The Supreme Court on Tuesday convicted VK Sasikala in a 21-year-old illegal assets case that she has been embroiled in with late Tamil Nadu chief minister J Jayalalithaa. The two-member bench comprising justices Pinaki Chandra Ghose and Amatava Roy did not differ in their verdict, as predicted.

The All India Anna Dravida Munnetra Kazhagam chief is likely to be jailed for four years in the case and will not be able to stand for elections for six years after she is released from jail. The top court has entirely set aside a verdict from the Karnataka High Court that acquitted her in the case. Sasikala has been asked to surrender before a trial court immediately.

In the 21-year-old case, Jayalalithaa had been accused of colluding with Sasikala, Sasikala’s sister-in-law Ilavarasi, and their nephew Sudhakaran, when she was the chief minister between 1991 and 1996. The four had allegedly amassed wealth of around Rs 65 crore, which were disproportionate to their known sources of income. Some of the properties under the scanner in the case include Jayalalithaa’s Kodanad estate and her Poes Garden residence, which Sasikala still lives in.

The judgment:

The bench ruled that “no other view is possible”, made clear by the “unimpeded, frequent and spontaneous inflow of funds” from Jayalalithaa’s account “to those of the other co-accused and the firms/companies” party to the case.

“We are of the unhesitant opinion that the impugned judgment and order rendered by the [Karnataka High Court] is untenable and is thus set aside,” read the judgment. The bench concluded that the high court’s calculation that the tally of disproportionate assets amounted to only 8.12% was “based on completely wrong reading of the evidence on record compounded by incorrect arithmetic”.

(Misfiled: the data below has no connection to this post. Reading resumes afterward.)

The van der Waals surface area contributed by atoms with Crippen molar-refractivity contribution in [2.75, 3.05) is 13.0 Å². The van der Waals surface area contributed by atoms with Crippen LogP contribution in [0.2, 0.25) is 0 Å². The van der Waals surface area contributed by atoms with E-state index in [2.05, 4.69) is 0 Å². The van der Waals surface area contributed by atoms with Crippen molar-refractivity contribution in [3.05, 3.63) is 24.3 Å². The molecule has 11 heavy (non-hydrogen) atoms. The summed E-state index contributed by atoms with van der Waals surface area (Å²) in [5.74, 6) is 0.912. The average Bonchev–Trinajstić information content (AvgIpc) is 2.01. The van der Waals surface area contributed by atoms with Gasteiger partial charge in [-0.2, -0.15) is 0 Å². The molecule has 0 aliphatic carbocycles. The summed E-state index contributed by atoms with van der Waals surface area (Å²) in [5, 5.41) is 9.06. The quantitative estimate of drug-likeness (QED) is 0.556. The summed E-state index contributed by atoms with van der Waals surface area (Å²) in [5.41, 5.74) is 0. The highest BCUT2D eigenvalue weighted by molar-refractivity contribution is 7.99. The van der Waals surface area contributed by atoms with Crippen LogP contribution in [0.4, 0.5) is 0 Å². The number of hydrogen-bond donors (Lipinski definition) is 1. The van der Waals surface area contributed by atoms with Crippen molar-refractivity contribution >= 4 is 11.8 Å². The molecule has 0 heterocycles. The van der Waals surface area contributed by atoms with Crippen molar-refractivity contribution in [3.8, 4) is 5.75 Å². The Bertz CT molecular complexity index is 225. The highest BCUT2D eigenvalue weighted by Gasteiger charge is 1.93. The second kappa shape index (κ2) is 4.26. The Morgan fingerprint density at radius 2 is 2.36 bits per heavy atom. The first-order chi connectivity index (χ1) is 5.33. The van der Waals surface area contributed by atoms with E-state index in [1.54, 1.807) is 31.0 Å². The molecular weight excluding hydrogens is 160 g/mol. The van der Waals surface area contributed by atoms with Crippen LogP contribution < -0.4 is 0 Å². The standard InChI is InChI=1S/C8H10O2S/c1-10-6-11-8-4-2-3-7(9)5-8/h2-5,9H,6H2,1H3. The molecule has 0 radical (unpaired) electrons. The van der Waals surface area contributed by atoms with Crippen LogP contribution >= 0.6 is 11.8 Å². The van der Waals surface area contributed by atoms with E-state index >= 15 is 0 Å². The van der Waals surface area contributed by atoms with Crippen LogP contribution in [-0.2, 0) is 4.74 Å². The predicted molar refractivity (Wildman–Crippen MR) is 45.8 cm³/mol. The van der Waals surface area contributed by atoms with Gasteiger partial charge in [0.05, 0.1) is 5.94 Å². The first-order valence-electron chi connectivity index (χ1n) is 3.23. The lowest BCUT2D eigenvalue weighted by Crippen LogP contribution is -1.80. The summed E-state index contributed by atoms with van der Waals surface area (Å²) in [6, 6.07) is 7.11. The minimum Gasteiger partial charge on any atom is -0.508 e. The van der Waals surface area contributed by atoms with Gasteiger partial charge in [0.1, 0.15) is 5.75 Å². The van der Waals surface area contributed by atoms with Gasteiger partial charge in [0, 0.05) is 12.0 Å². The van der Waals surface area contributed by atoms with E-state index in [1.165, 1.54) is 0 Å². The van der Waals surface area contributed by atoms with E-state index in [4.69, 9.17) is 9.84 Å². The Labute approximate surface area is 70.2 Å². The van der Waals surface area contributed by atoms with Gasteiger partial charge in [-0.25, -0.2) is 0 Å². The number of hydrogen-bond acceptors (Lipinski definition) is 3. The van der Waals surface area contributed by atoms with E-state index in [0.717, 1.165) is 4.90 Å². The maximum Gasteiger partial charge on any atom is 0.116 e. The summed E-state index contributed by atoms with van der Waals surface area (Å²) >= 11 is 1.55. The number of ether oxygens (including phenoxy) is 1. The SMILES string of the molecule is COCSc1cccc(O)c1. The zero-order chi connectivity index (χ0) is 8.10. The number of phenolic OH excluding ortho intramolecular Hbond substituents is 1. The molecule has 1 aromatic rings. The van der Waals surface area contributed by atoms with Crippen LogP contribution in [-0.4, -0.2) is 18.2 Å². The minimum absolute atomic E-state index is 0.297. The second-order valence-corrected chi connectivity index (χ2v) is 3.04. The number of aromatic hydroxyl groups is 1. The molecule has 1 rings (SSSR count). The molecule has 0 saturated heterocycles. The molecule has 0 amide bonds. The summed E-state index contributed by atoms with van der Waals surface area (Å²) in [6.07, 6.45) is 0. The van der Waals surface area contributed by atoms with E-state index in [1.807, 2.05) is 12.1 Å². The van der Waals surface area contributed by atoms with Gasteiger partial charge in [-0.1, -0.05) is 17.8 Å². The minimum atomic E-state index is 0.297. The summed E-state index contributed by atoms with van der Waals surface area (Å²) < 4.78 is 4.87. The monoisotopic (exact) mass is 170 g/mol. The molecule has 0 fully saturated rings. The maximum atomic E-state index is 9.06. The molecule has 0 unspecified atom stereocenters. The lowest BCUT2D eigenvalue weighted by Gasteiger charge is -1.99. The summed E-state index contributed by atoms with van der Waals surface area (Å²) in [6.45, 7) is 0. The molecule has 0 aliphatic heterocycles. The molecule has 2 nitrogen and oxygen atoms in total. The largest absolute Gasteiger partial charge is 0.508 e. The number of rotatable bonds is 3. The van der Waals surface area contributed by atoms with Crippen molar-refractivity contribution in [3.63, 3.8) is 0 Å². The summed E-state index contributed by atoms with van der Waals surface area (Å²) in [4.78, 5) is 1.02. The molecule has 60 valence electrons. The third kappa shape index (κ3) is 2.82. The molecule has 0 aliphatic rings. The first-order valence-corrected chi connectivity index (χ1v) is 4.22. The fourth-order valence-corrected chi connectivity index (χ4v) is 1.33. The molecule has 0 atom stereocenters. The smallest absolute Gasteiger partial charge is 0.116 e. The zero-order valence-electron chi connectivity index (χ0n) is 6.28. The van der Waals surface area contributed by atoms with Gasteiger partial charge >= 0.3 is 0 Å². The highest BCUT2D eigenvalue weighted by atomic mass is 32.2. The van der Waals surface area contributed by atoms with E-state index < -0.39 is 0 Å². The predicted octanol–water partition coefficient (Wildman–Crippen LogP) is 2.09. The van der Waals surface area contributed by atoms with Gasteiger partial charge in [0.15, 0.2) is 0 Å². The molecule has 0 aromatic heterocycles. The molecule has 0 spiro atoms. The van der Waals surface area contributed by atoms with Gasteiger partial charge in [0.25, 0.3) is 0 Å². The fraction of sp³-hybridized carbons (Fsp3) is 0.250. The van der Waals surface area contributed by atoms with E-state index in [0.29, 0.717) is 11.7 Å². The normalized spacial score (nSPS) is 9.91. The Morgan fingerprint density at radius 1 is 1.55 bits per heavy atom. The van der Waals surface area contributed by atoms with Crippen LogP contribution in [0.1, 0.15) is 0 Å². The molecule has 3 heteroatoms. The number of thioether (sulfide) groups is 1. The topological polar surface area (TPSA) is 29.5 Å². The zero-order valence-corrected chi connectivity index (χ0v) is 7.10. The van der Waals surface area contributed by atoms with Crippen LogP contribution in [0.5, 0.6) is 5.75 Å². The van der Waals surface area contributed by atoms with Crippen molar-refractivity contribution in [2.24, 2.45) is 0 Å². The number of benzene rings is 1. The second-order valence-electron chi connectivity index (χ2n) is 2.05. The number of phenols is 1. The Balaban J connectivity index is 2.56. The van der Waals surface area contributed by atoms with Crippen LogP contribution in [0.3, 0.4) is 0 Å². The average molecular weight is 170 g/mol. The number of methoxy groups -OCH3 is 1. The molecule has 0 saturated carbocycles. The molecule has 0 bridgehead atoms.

The two-judge bench also observed that the trial court’s ruling was “meticulous, sensitive, vigilant and judicious”, as were its calculations.

The disproportionate assets case:

The complaint was first filed by Subramanian Swamy in 1996. Later, K Anbazhagan, who was then the general secretary of the Dravida Munnetra Kazhagam, became party to the case. However, in 2001, the case was transferred to Bangalore after the Opposition party had alleged interference from the ruling AIADMK.

A trial court in Karnataka had found them guilty in 2014 and ordered that the accused be jailed for four years and slapped with a fine of Rs 100 crore to be recovered through the seizure of properties. However, the Karnataka High Court in 2015 acquitted all four, arguing that the disproportionate assets amounted to less than 10% of the total income during 1991 and 1996.

The Karnataka government challenged the verdict in the Supreme Court, arguing that there were major mathematical errors in the judgment. The prosecution team had said that if certain incomes ignored by the high court had been included in the calculation, the disproportionate income would have actually been over 75% of their known incomes.

The Tamil Nadu crisis:

The AIADMK had been set to prove her majority in the state Assembly, after acting chief minister O Panneerselvam had challenged her authority. Sasikala has more than 120 AIADMK legislators supporting her. While initials reports said the party is likely to elect a new chief instead of backing Panneerselvam, many MLAs are expected to defect now.